Following The Great San Andreas Fault
I have a fascination and love for our mother mountains, the San Gabriels. I’m particularly taken with the violent geology of the San Gabriels. They are renowned as some of the fastest growing mountains in the world, shooting up several feet at a time with each major earthquake, and shedding their growth almost as fast, raining rocks and mud down onto the foothills in each major storm. Whose fault is this violent geographical legacy? The San Andreas Fault, of course.
The San Andreas Fault is actually the crumbling edge where two great continental plates rub and bump against each other. The North American Plate, on which sits the Mojave Desert, is moving southward, while the Pacific Plate, on which we sit, is moving northward. North of us the fault has a bulge where it takes a brief western jog. As the Pacific plate moves north, it hangs up on this bulge, and big wrinkles form. The San Gabriels are but one of the wrinkles.
The San Andreas Fault is a part of our history and culture. It forms our landscape, and affects our future. Yet how many of us have actually seen the San Andreas? My wife and I set out last week to drive along the San Andreas, from Cajon Pass to the Central Valley. We picked up the fault where it crosses the I-15 in the Cajon Pass, and headed west on Highway 138 towards Wrightwood. Wrightwood sits immediately atop the fault. Geologists have focused on Wrightwood, and studies have shown a whopping 14 major quakes in the last 1500 years along this stretch of the fault, about one per century. The last was in 1857, so you can see why seismologists are nervous. At the Big Pine Ranger Station on the north side of the road we observed an exposed fault scarp, where the ground has broken and risen, forming a shear cliff 30 feet high.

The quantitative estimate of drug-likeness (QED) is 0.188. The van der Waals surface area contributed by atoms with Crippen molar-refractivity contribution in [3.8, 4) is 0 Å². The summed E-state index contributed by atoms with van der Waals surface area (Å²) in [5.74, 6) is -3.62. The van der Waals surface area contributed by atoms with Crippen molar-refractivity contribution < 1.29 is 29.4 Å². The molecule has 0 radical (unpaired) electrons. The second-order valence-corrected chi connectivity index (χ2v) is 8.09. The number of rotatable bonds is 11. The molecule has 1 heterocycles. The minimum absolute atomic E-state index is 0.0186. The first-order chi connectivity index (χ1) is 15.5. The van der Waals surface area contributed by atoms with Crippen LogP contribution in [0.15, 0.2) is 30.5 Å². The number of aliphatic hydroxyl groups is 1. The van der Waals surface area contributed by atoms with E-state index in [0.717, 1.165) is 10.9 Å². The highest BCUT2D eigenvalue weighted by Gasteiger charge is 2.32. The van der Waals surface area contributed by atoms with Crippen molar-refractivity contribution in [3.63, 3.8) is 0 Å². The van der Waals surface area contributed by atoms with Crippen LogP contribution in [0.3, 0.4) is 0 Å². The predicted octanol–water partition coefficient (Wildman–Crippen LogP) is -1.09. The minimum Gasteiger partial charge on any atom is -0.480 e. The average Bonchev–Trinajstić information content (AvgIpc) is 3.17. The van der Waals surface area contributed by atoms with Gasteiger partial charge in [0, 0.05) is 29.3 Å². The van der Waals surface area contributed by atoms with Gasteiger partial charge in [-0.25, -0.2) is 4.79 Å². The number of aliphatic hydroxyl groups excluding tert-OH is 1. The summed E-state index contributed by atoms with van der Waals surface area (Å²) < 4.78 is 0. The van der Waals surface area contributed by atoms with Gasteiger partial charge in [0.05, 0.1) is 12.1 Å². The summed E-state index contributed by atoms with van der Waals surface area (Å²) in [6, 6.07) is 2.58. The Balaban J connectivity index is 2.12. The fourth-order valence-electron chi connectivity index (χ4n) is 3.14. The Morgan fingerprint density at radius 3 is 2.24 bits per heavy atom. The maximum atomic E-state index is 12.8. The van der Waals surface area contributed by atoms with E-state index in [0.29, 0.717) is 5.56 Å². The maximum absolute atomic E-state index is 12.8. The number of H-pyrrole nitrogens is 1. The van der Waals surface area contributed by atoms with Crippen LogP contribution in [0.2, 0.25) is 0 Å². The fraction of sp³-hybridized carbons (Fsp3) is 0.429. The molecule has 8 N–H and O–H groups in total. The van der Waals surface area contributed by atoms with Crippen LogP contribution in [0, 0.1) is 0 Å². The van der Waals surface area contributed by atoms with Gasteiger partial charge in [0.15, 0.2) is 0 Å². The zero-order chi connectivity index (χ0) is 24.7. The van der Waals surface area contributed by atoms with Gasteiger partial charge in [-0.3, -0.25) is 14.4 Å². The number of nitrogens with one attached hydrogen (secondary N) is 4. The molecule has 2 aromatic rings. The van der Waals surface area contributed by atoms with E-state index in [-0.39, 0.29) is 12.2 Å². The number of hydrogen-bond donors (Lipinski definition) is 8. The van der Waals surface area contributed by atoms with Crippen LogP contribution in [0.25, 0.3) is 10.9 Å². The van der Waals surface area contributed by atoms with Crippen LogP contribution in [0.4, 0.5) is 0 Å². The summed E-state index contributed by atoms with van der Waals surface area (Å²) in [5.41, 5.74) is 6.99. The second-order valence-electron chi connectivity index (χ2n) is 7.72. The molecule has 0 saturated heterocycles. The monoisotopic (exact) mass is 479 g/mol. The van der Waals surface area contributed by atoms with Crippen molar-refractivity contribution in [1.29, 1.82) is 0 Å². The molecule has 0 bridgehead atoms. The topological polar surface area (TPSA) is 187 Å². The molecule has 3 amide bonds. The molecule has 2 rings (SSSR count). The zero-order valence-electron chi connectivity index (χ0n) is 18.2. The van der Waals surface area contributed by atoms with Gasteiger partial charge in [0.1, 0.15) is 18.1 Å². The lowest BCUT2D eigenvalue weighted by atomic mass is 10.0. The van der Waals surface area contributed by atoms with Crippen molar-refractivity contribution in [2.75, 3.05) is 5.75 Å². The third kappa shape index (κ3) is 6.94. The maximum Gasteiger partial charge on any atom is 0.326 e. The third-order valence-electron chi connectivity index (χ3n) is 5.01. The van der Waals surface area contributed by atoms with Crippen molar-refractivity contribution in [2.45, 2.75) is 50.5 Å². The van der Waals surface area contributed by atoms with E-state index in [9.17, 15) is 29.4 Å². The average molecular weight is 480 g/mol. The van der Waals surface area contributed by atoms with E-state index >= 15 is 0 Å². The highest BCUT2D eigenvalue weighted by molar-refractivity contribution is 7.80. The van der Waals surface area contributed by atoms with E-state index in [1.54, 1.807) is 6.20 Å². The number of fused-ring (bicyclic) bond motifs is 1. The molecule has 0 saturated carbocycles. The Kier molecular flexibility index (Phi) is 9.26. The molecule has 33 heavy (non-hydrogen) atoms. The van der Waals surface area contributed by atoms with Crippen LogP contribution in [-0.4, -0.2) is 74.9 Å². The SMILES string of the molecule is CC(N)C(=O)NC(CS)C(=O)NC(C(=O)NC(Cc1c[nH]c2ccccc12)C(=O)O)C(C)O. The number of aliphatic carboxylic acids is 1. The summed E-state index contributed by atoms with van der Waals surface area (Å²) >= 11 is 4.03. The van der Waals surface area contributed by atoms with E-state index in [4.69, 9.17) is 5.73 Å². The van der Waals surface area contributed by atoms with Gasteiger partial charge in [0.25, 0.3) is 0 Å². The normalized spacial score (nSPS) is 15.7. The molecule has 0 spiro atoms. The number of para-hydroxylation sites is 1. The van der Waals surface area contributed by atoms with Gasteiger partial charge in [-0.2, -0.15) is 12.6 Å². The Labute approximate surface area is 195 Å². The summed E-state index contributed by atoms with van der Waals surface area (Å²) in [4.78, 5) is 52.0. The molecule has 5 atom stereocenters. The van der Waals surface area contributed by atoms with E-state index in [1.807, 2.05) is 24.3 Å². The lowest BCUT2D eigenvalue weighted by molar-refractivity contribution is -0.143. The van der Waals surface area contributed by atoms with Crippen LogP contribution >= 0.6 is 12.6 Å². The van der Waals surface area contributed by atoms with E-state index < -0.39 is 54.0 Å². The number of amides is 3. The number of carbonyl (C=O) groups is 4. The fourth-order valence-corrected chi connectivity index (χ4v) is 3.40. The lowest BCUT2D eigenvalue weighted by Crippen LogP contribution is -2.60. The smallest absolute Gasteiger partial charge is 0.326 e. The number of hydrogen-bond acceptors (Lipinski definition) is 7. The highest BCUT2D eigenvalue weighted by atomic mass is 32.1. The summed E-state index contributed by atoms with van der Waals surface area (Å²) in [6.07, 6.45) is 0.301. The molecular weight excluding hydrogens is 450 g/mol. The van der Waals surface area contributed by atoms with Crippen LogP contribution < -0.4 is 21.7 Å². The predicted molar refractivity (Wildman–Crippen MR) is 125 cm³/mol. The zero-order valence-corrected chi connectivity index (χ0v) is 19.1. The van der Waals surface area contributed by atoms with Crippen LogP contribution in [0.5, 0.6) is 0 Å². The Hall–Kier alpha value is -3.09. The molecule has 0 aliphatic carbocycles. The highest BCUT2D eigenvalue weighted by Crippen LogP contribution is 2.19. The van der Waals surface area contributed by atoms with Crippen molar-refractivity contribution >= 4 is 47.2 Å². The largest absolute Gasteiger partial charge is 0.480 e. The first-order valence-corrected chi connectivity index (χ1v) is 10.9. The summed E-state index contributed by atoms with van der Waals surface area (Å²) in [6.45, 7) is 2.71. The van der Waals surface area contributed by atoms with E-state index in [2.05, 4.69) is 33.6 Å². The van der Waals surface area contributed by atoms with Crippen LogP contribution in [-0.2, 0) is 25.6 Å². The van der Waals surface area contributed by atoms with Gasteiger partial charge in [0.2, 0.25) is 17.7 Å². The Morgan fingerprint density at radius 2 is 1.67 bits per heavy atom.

Traveling further, and turning right onto the Big Pines Highway, we encountered Jackson Lake, a naturally occurring sag pond. Sag ponds are a defining feature of the San Andreas. They form as the fault gaps, or “sags,” and allow water to collect. These sag ponds are strung along the fault – Elizabeth Lake, Lake Hughes, Quail Lake. Indeed, the entire route along the fault we observed well-watered meadows and thick lines of trees, indicating that the fault traps and holds water much better than the surrounding dry landscape.
As we descended along Big Pines Highway, switchbacking back and forth over the fault, we could clearly see the San Andreas stretching out before us to the northwest. It looked like a jagged tear, filled in with darker green vegetation, stark against the brown floor of the desert by Palmdale, and disappearing into a distant valley, the Leona Valley. As we drove in the distinct trough of the big fault through Valyermo and along the Ft. Tejon Road, we began to readily recognize the sharp, cliff-like scarps along the edges. We also wondered how many homeowners in the many new developments perched on each side of (or sometimes in) the fault understood that in the next “big one” they will be thrown several feet sideways in under a second, and that no structure can absorb that kind of acceleration. Not to be doom-and-gloom, but we also noted that the California Aqueduct crosses the fault several times. It and other aqueducts would surely be severed, cutting the majority of L.A.’s water supplies.
We continued through the Leona Valley to Gorman, and then followed the fault through Frazier Park, and finally down into the Central Valley. It was back roads all the way, and we experienced an amazing array of unspoiled California landscape – mountainous pine forests, desert, meadowlands, wildfire burn zones, coastal oak and white oak forests, high table-lands and finally the flat plains of the Central Valley. It can be done in just a day, and it’s right in our backyard.
It’s a drive worth doing, and with a good map with some topography on it, it’s not hard to follow the world’s most famous fault.